American commerce and innovation are based on one central fact: Competition begets progress. And progress is good for America.
I had the honor of representing the people of North Carolina in the U.S. Congress from 1993 to 2003.
During that time, we saw incredible advancements in communications technology.
As a result, Washington has been watching the “digital divide” to see whether minorities, rural and other economically disadvantaged Americans are being granted fair access to modern technology.
Recent data show that, within the minority community, more Americans are skipping over wired networks and rely on wireless access to the Internet.
As many as 76 percent of Latino Internet users rely on their mobile devices as their primary source of Internet access, according to Pew Research.
And there are 19 million Americans who still live in areas where broadband service isn’t even an option; that’s 6 percent of our nation’s population.
Whether the reason is physical access to the technology or simply being priced out of the market, more minority and rural Americans are turning to wireless options to access the Internet.
We forget, because of the ubiquitous nature of smartphones, that the first commercially available cell phone is 40 years old.
It weighed over a pound, cost $4,000 and did little but make calls – and then only in major metropolitan areas.
While this is a far cry from today’s opportunity to purchase a plan for as little as $20 per month, we are in danger of slipping back to a market in which only individuals who can afford the pricey plans and phones will have access.
Cell phones have evolved, and providers, in search of the competitive edge, have begun a new pricing war.
The result can be seen on every telecast of every sporting event in America: Our service is cheaper, faster, better than the other guy’s.
Prices keep getting lower, and services continue to expand in the infinite race to gain the competitive edge, but one thing threatens to halt the race: a reduction in the affordable devices and plans in the marketplace.
Later this summer, the International Trade Commission will decide a case between Samsung and Apple over whether Apple can “own” the shape of smartphones.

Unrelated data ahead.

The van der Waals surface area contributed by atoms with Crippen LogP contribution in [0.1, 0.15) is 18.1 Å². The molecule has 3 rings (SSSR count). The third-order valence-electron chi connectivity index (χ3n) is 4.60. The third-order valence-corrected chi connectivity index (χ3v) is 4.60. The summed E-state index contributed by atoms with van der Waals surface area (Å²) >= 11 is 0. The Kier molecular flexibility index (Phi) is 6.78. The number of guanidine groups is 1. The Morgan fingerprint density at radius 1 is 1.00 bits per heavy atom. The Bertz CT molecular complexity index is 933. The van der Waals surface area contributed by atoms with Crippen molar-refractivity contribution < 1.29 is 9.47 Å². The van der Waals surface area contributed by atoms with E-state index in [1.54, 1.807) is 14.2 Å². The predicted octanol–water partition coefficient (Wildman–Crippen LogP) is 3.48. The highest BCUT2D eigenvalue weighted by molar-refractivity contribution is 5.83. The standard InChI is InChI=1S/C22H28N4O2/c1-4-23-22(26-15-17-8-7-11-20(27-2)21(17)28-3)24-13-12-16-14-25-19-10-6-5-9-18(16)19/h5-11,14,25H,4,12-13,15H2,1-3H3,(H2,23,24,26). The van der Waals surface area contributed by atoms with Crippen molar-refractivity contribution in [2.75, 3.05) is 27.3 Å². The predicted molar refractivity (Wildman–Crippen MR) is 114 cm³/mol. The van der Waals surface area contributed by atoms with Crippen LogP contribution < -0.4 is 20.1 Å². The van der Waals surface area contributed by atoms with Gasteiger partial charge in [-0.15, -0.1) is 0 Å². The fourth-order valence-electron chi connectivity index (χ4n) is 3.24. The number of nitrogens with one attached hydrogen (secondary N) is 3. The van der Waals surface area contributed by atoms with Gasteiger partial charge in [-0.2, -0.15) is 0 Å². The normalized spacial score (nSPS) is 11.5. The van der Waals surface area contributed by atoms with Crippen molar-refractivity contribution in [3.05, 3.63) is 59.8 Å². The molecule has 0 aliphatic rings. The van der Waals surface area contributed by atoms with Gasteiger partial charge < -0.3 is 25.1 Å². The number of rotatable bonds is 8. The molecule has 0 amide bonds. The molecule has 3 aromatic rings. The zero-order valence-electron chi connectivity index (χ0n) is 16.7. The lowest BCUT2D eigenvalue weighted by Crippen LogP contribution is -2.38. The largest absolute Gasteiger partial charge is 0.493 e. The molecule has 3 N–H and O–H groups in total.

The shape in question is a rectangle with rounded corners.
If the ITC rules in favor of Apple, Samsung will not be allowed to bring its products to the United States, and consumers in search of 4G and other wireless broadband devices will have few options other than to pay Apple’s high prices, use only Apple’s pre-approved apps and subscribe to Apple’s iTunes store.
We cannot allow regulatory measures to put a population at a disadvantage based upon ethnicity, hometown or purchasing power.
Mobile broadband access does more for Americans than facilitate a pocket full of games and email; it is helping rural and minority Americans improve their health, attend college and keep in touch with loved ones hundreds or thousands of miles away – thanks in large part to affordable devices.
Thanks to mobile broadband, students in underserved schools are able to attend Advanced Placement classes via distance learning and download 1,000-page college textbooks to their mobile devices that are costly in hard copy form. And home-bound Americans are able to constantly monitor their health via apps that send blood pressure and glucose information directly to their doctors.
Smartphones are constantly evolving because of the competitive environment, and our consumers benefit from it. Lower plan prices and more affordable phones are making broadband more accessible.
Government is not in the business of choosing winners and losers, and it is crucial that it doesn’t start now.
The ITC should not alter the arc of progress and widen the digital divide; it must consider the effect its decision will have on America’s minority and rural communities and rule in favor of an open, fair and vigorous marketplace to operate in a way that is good for all Americans.
Eva Clayton is a former congresswoman from North Carolina’s 1st District. She retired in 2003 at the end of her fifth term.